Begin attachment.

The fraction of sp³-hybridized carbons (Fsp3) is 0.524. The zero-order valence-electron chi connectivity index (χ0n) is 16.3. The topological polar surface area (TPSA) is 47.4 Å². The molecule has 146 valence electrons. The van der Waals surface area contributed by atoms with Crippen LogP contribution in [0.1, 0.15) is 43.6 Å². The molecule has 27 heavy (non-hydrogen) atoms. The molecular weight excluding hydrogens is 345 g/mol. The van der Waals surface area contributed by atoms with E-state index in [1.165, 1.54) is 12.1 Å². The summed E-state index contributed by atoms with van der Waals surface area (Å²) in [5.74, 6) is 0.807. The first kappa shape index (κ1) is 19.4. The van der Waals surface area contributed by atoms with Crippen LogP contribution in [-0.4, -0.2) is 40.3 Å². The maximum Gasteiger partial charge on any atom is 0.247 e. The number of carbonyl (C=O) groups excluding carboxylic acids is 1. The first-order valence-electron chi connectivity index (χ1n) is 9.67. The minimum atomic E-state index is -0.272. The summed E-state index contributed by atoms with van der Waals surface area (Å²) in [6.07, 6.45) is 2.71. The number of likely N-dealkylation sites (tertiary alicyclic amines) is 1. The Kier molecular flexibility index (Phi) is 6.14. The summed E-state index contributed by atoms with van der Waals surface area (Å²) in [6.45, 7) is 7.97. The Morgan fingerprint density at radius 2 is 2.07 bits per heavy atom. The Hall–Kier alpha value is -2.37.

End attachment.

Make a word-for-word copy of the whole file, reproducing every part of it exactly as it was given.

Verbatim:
The fraction of sp³-hybridized carbons (Fsp3) is 0.524. The zero-order valence-electron chi connectivity index (χ0n) is 16.3. The topological polar surface area (TPSA) is 47.4 Å². The molecule has 146 valence electrons. The van der Waals surface area contributed by atoms with Crippen LogP contribution in [0.1, 0.15) is 43.6 Å². The molecule has 27 heavy (non-hydrogen) atoms. The molecular weight excluding hydrogens is 345 g/mol. The van der Waals surface area contributed by atoms with E-state index in [1.165, 1.54) is 12.1 Å². The summed E-state index contributed by atoms with van der Waals surface area (Å²) in [5.74, 6) is 0.807. The first kappa shape index (κ1) is 19.4. The van der Waals surface area contributed by atoms with Crippen LogP contribution in [-0.4, -0.2) is 40.3 Å². The maximum Gasteiger partial charge on any atom is 0.247 e. The number of carbonyl (C=O) groups excluding carboxylic acids is 1. The first-order valence-electron chi connectivity index (χ1n) is 9.67. The minimum atomic E-state index is -0.272. The summed E-state index contributed by atoms with van der Waals surface area (Å²) in [6.07, 6.45) is 2.71. The number of likely N-dealkylation sites (tertiary alicyclic amines) is 1. The Kier molecular flexibility index (Phi) is 6.14. The summed E-state index contributed by atoms with van der Waals surface area (Å²) in [6.45, 7) is 7.97. The Morgan fingerprint density at radius 2 is 2.07 bits per heavy atom. The Hall–Kier alpha value is -2.37.